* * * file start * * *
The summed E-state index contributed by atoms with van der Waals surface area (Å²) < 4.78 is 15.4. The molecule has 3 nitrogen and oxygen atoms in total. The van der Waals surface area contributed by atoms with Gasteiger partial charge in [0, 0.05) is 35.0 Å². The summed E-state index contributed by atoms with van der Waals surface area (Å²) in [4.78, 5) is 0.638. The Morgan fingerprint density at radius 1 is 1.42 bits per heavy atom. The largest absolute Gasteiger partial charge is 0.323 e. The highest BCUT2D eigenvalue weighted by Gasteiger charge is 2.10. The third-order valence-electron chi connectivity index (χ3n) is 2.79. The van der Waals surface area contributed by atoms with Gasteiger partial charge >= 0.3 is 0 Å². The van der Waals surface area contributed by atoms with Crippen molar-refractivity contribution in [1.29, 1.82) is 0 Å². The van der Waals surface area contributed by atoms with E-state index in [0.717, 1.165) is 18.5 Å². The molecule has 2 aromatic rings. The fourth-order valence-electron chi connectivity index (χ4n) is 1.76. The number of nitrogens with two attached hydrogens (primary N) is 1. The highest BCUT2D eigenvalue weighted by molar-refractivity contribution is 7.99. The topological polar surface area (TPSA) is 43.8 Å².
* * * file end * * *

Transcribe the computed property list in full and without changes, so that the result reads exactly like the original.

The summed E-state index contributed by atoms with van der Waals surface area (Å²) < 4.78 is 15.4. The molecule has 3 nitrogen and oxygen atoms in total. The van der Waals surface area contributed by atoms with Gasteiger partial charge in [0, 0.05) is 35.0 Å². The summed E-state index contributed by atoms with van der Waals surface area (Å²) in [4.78, 5) is 0.638. The Morgan fingerprint density at radius 1 is 1.42 bits per heavy atom. The largest absolute Gasteiger partial charge is 0.323 e. The highest BCUT2D eigenvalue weighted by Gasteiger charge is 2.10. The third-order valence-electron chi connectivity index (χ3n) is 2.79. The van der Waals surface area contributed by atoms with Gasteiger partial charge >= 0.3 is 0 Å². The van der Waals surface area contributed by atoms with Crippen molar-refractivity contribution in [1.29, 1.82) is 0 Å². The van der Waals surface area contributed by atoms with E-state index in [0.717, 1.165) is 18.5 Å². The molecule has 2 aromatic rings. The fourth-order valence-electron chi connectivity index (χ4n) is 1.76. The number of nitrogens with two attached hydrogens (primary N) is 1. The highest BCUT2D eigenvalue weighted by molar-refractivity contribution is 7.99. The topological polar surface area (TPSA) is 43.8 Å².